The Catskills were called by the Dutch, " Kaatsberg," and by the Indians, " Onitaras." They abound in tales and legends, one of which I will relate.


"Once upon a time the children of the red men died away rapidly. They thought some monster had come from the salt waters to kill their children. They also imagined that by the aid of the Great Spirit, some old woman ruled over them for good or for evil, and that her home was on the loftiest peaks of the mountains; that she hid herself in her wigwam, and that according as her humor prompted her, she sent them good or bad weather. They also believed that this old woman created new moons, remolded the old ones, and hung them up in the sky, and that she kept the winds locked up in groves, whence she let them forth at will; that at times she ascended and soared above mist and fog, and seen thus by them, it was considered an ominous foreboding. They thought that in times of dry weather, she used to spin light summer clouds out of cobwebs and morning dew, and permitted them to descend from the mountains and float in the air until dissolved by the rays of the sun.


" They firmly believed that she caused the blades of grass to grow in Spring, and that the fruit ripened and the corn became abundant at her bidding, but that if for some reason she feels that she has been offended, she grows angry, and fairly boiling in her rage, the heavens assume their blackest hue, and, like a spider on her web, she tides upon the summit of the clouds. If these clouds break, Woe ! to you, ye valleys!"


The second. panoramic view of the Catskill mountains is taken from the steeple of the City Hall at Kingston. Viewed from this height, the effect is indeed wonderful.


But my first sight of the Catskills produced the deepest impression on me. This was when the train from Rondout made its first stoppage at Wallkill Valley station. From this point, one can distinguish the mountain chain, which extends in an oblique direction from Overlook to the Catskill Mountain House. Any one who is an admirer of Nature, and wishes to view the Catskills here, but has no opportunity to do so from the steeple, should not neglect to look at this scenery from the station, and, if possible, at sunrise.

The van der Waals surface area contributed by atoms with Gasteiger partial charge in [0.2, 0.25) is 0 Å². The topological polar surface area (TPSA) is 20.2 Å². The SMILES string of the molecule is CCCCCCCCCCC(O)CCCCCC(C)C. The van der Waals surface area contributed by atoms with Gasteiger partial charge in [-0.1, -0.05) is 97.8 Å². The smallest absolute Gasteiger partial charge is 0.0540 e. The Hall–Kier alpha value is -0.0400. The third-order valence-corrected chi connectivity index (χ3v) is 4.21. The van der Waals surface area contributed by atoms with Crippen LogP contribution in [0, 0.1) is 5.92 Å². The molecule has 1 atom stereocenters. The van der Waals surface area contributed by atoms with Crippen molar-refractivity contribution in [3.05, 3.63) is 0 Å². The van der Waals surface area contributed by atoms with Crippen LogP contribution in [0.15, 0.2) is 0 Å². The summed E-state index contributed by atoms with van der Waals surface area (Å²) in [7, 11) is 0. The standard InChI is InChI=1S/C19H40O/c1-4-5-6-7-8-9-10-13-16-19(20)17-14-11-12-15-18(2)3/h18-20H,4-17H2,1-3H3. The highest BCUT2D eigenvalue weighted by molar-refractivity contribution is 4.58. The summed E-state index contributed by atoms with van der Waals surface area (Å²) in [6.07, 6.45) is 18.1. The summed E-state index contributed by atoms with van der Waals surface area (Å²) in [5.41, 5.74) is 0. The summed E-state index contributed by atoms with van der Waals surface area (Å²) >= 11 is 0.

An excellent prospect is obtained from the steeple. Here, at the left, rises High Point. From thence a zig-zag mountain chain extends in the direction of Overlook mountain, which is also visible at the left.


The hilly ground in front obstructs the view of the broad expanse of land below these mountain chains.


The mountains lying between the Overlook and the Catskill House, appear to have a very peculiar coloring or tint, entirely different from the others, being of a bluish hue. This is due to the fact that in the summer, inasmuch as the mountains to the left of the Overlook receive the fullest light of the rising sun, the rays are thereby intercepted to a great extent, and thus do not fall upon the mountains lying between. At the Overlook Mountain House, the highest point of the mountain, the sun's rays diverge as if to spread over the entire country. One gazes spellbound from this majestic height.


The Widening Torrent

A Wilderness In The Catskills

Extending towards the right, over the Catskill Mountain House, to the loftiest peaks of the distant mountains, the illumination is inexpressibly grand. The mountains -present a hazy appearance, and owing to their bluish tint, they-scent to dissolve away in the air. At this point the sun's rays fall everywhere with equal intensity on the mountain chain, but from a distance it seems as if the shadow of one fell upon the other, thus causing the bright light of the sun to appear of a bluish tinge, which gives rise to such magical effects.


The contrast between the two great hotels is greatly emphasized by the fact that the Overlook rises directly in front of us, and receives the full benefit of the sun, whereas the hotel on the Catskill, being in the distance, gives the impression of a fairy dwelling hanging in mid air.